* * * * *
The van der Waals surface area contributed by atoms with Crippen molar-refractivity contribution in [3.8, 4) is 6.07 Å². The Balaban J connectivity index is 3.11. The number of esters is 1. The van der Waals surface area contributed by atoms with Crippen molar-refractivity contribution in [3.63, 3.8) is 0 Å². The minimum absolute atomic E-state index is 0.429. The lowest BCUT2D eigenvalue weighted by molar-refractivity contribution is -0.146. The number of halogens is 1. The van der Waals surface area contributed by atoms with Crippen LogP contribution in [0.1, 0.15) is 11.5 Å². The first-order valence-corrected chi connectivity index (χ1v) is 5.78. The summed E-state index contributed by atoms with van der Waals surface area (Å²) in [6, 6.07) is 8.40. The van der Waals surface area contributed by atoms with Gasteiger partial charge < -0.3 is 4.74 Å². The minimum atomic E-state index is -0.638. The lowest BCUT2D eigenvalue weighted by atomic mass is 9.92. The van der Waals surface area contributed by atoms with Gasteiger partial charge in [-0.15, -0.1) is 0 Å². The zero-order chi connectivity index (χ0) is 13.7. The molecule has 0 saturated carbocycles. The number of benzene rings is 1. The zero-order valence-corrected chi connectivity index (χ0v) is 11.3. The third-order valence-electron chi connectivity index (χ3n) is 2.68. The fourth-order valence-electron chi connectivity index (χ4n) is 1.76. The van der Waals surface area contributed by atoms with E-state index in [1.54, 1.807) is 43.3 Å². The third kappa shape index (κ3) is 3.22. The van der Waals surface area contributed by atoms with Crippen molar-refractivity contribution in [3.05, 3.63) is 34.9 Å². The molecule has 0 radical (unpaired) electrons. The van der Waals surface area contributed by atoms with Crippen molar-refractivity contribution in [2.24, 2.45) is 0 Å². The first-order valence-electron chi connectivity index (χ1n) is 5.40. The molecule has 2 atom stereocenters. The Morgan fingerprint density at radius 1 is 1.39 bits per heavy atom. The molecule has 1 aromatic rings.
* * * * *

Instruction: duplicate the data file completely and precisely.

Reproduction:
The van der Waals surface area contributed by atoms with Crippen molar-refractivity contribution in [3.8, 4) is 6.07 Å². The Balaban J connectivity index is 3.11. The number of esters is 1. The van der Waals surface area contributed by atoms with Crippen molar-refractivity contribution in [3.63, 3.8) is 0 Å². The minimum absolute atomic E-state index is 0.429. The lowest BCUT2D eigenvalue weighted by molar-refractivity contribution is -0.146. The number of halogens is 1. The van der Waals surface area contributed by atoms with Crippen LogP contribution in [0.1, 0.15) is 11.5 Å². The first-order valence-corrected chi connectivity index (χ1v) is 5.78. The summed E-state index contributed by atoms with van der Waals surface area (Å²) in [6, 6.07) is 8.40. The van der Waals surface area contributed by atoms with Gasteiger partial charge < -0.3 is 4.74 Å². The minimum atomic E-state index is -0.638. The lowest BCUT2D eigenvalue weighted by atomic mass is 9.92. The van der Waals surface area contributed by atoms with Gasteiger partial charge in [-0.15, -0.1) is 0 Å². The zero-order chi connectivity index (χ0) is 13.7. The molecule has 0 saturated carbocycles. The number of benzene rings is 1. The zero-order valence-corrected chi connectivity index (χ0v) is 11.3. The third-order valence-electron chi connectivity index (χ3n) is 2.68. The fourth-order valence-electron chi connectivity index (χ4n) is 1.76. The van der Waals surface area contributed by atoms with E-state index in [1.54, 1.807) is 43.3 Å². The third kappa shape index (κ3) is 3.22. The van der Waals surface area contributed by atoms with Crippen molar-refractivity contribution in [3.05, 3.63) is 34.9 Å². The molecule has 0 radical (unpaired) electrons. The van der Waals surface area contributed by atoms with Crippen molar-refractivity contribution in [2.24, 2.45) is 0 Å². The first-order valence-electron chi connectivity index (χ1n) is 5.40. The molecule has 2 atom stereocenters. The Morgan fingerprint density at radius 1 is 1.39 bits per heavy atom. The molecule has 1 aromatic rings.